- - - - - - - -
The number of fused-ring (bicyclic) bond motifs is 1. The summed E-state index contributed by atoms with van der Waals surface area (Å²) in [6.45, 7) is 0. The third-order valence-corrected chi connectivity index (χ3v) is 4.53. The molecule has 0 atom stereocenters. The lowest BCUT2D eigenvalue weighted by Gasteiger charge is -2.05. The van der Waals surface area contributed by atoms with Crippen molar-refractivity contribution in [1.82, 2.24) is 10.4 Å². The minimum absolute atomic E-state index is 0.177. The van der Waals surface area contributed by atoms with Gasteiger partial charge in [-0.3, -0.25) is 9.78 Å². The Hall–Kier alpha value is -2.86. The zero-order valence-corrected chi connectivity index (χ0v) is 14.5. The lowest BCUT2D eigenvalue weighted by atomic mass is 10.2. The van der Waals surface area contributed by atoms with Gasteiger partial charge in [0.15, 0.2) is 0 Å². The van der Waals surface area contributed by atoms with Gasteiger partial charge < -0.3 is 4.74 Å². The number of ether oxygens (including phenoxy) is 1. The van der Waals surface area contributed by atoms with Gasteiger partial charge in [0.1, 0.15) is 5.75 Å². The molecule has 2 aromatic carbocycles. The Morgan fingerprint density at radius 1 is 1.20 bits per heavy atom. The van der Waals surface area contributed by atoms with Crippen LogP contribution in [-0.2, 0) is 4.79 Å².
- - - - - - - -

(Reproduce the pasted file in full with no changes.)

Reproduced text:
The number of fused-ring (bicyclic) bond motifs is 1. The summed E-state index contributed by atoms with van der Waals surface area (Å²) in [6.45, 7) is 0. The third-order valence-corrected chi connectivity index (χ3v) is 4.53. The molecule has 0 atom stereocenters. The lowest BCUT2D eigenvalue weighted by Gasteiger charge is -2.05. The van der Waals surface area contributed by atoms with Crippen molar-refractivity contribution in [1.82, 2.24) is 10.4 Å². The minimum absolute atomic E-state index is 0.177. The van der Waals surface area contributed by atoms with Gasteiger partial charge in [-0.3, -0.25) is 9.78 Å². The Hall–Kier alpha value is -2.86. The zero-order valence-corrected chi connectivity index (χ0v) is 14.5. The lowest BCUT2D eigenvalue weighted by atomic mass is 10.2. The van der Waals surface area contributed by atoms with Gasteiger partial charge in [0.15, 0.2) is 0 Å². The van der Waals surface area contributed by atoms with Gasteiger partial charge < -0.3 is 4.74 Å². The number of ether oxygens (including phenoxy) is 1. The van der Waals surface area contributed by atoms with Gasteiger partial charge in [0.1, 0.15) is 5.75 Å². The molecule has 2 aromatic carbocycles. The Morgan fingerprint density at radius 1 is 1.20 bits per heavy atom. The van der Waals surface area contributed by atoms with Crippen LogP contribution in [-0.2, 0) is 4.79 Å².